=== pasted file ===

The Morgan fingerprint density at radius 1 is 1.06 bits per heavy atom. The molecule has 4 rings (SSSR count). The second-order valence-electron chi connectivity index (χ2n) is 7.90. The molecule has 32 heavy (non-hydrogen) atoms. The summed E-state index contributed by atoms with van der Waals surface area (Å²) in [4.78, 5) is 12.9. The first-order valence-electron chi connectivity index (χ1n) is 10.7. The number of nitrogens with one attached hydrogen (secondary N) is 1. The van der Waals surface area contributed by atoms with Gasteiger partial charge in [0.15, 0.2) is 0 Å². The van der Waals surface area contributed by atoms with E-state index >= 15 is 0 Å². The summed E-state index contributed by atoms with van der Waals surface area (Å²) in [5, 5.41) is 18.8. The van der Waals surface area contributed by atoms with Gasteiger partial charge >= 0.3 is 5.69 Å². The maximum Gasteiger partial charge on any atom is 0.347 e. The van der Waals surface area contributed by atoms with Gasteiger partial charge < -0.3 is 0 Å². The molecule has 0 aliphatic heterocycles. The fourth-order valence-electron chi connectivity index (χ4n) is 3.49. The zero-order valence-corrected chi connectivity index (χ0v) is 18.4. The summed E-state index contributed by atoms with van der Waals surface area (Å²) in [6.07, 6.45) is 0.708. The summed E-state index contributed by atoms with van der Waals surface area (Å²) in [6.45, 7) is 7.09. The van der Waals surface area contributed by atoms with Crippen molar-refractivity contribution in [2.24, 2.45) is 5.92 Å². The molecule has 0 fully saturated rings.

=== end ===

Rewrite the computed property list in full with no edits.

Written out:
The Morgan fingerprint density at radius 1 is 1.06 bits per heavy atom. The molecule has 4 rings (SSSR count). The second-order valence-electron chi connectivity index (χ2n) is 7.90. The molecule has 32 heavy (non-hydrogen) atoms. The summed E-state index contributed by atoms with van der Waals surface area (Å²) in [4.78, 5) is 12.9. The first-order valence-electron chi connectivity index (χ1n) is 10.7. The number of nitrogens with one attached hydrogen (secondary N) is 1. The van der Waals surface area contributed by atoms with Gasteiger partial charge in [0.15, 0.2) is 0 Å². The van der Waals surface area contributed by atoms with E-state index >= 15 is 0 Å². The summed E-state index contributed by atoms with van der Waals surface area (Å²) in [5, 5.41) is 18.8. The van der Waals surface area contributed by atoms with Gasteiger partial charge >= 0.3 is 5.69 Å². The maximum Gasteiger partial charge on any atom is 0.347 e. The van der Waals surface area contributed by atoms with Gasteiger partial charge < -0.3 is 0 Å². The molecule has 0 aliphatic heterocycles. The fourth-order valence-electron chi connectivity index (χ4n) is 3.49. The zero-order valence-corrected chi connectivity index (χ0v) is 18.4. The summed E-state index contributed by atoms with van der Waals surface area (Å²) in [6.07, 6.45) is 0.708. The summed E-state index contributed by atoms with van der Waals surface area (Å²) in [6.45, 7) is 7.09. The van der Waals surface area contributed by atoms with Crippen molar-refractivity contribution in [2.24, 2.45) is 5.92 Å². The molecule has 0 fully saturated rings.